Installing a complete soundproofing system within the wall will be most effective against noise penetration. These systems usually use a combination of techniques. First, decoupling rails separate the drywall from the studs to reduce the amount of noise that will carry through the wall. Next, vibration dampening pads are installed between the studs and the rails. These pads cut down on vibrations, preventing residual noise from carrying through the wall.
2. Use Acoustic Flooring Underlayment in the Dining Room
Restaurant floors, particularly in large dining rooms, are a major noise source. Footsteps, chair legs and serving trays can all cause unpleasant noises that echo in a dining room. Because most restaurants use tile, stone or wood floors, you also won’t benefit from the sound dampening that carpet provides.
That’s why an acoustic flooring underlayment can make a big difference. It consists of a rubberized membrane rolled out across the floor before the tile, stone or wood is installed. Acoustic underlayment is particularly useful when the restaurant is in a multi-floor building. If the restaurant is on the first floor, install the underlayment on the story’s floor directly above it. If it’s on a second floor or higher, such as in a mall, install it within the restaurant to minimize noise from the stores below.
3. Adding Mass-Loaded Vinyl Noise Barriers
Mass-loaded vinyl (MLV) is a sound barrier that can easily be added to walls before installing the drywall. This material can be used independently or in conjunction with soundproofing insulation. In restaurants, it’s particularly useful in interior walls that may not be insulated.
MLV or another soundproofing barrier will help to prevent noise from leaking between different spaces within a restaurant. Soundproofing barriers are a good choice for interior walls of the kitchen and dining room. Soundproofing solutions between the kitchen and dining room will be particularly noticeable because the kitchen is usually significantly noisier than the dining room. Consider a combination of an MLV barrier or acoustic insulation with soundproofing door kits for maximum effectiveness.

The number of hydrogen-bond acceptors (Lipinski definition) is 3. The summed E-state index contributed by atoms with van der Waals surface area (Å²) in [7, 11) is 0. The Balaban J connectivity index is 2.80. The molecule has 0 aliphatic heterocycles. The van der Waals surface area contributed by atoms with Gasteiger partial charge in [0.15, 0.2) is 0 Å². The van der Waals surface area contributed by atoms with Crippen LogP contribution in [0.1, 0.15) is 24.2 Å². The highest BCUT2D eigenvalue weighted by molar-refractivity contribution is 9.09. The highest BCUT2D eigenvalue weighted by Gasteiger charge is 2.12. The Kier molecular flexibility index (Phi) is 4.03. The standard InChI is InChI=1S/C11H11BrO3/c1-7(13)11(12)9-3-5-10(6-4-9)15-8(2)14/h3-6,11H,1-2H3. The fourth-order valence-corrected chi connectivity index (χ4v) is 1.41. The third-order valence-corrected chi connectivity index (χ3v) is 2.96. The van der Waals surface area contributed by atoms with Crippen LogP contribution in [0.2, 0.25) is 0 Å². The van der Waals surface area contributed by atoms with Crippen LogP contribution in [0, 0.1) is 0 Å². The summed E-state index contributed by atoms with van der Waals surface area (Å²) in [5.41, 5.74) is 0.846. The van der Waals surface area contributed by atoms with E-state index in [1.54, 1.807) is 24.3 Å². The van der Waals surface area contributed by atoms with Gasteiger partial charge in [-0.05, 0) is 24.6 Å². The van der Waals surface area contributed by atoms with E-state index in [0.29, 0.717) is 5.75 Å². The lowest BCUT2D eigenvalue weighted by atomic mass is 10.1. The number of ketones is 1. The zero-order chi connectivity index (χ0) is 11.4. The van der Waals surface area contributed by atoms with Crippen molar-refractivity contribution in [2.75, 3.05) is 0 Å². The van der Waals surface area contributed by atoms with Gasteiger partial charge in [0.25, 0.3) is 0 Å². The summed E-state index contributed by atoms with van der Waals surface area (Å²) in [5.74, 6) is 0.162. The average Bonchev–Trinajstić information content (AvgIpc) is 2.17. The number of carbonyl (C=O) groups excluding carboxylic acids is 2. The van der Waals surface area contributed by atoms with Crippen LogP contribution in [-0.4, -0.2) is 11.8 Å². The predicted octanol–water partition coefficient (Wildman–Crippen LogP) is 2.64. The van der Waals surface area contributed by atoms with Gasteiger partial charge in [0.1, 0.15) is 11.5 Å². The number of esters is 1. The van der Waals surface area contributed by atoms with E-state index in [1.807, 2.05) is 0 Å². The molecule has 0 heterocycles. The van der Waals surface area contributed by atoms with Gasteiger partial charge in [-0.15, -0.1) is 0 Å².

Ideas for Soundproofing Restaurants Without Renovating
If noise is a problem in your restaurant and renovation isn’t possible, there are still options. A wide variety of sound absorption materials can be added without major construction. Sometimes, just a few layout changes can significantly affect your customers’ acoustic experience.
1. Use Hanging Baffles
Restaurants with large dining areas often struggle with noise problems due to sound echoes. Sound-absorbing hanging baffles dampen echoes and can be easily installed with S-hooks, chains and wire.
Hanging baffles don’t need to look industrial, either. Sound-absorbing hanging baffles are available in a wide range of colorful acoustic fabrics. You can even have designs custom-printed. That means it’s easy to turn your restaurant ceiling into a work of art while creating a dining experience that’s more appealing to your customers.
2. Use Acoustic or Fabric-Wrapped Panels
Acoustic panels are another option for cutting down on noise in a restaurant. These panels can be added to almost any wall space to absorb noise. For those restaurants that want to dampen sound, consider finding a sound-insulating panel in various styles to fit your restaurant design. Installing an acoustic panel is also one of the easier ways to reduce noise in a dining room. You can usually simply hang them using a Z-bar wall mounting system.
Acoustic panels come in a variety of different styles:
- Perforated wood acoustic panels
- Fabric-wrapped acoustic panels in a variety of colors and patterns
- Art acoustic panels printed with a custom image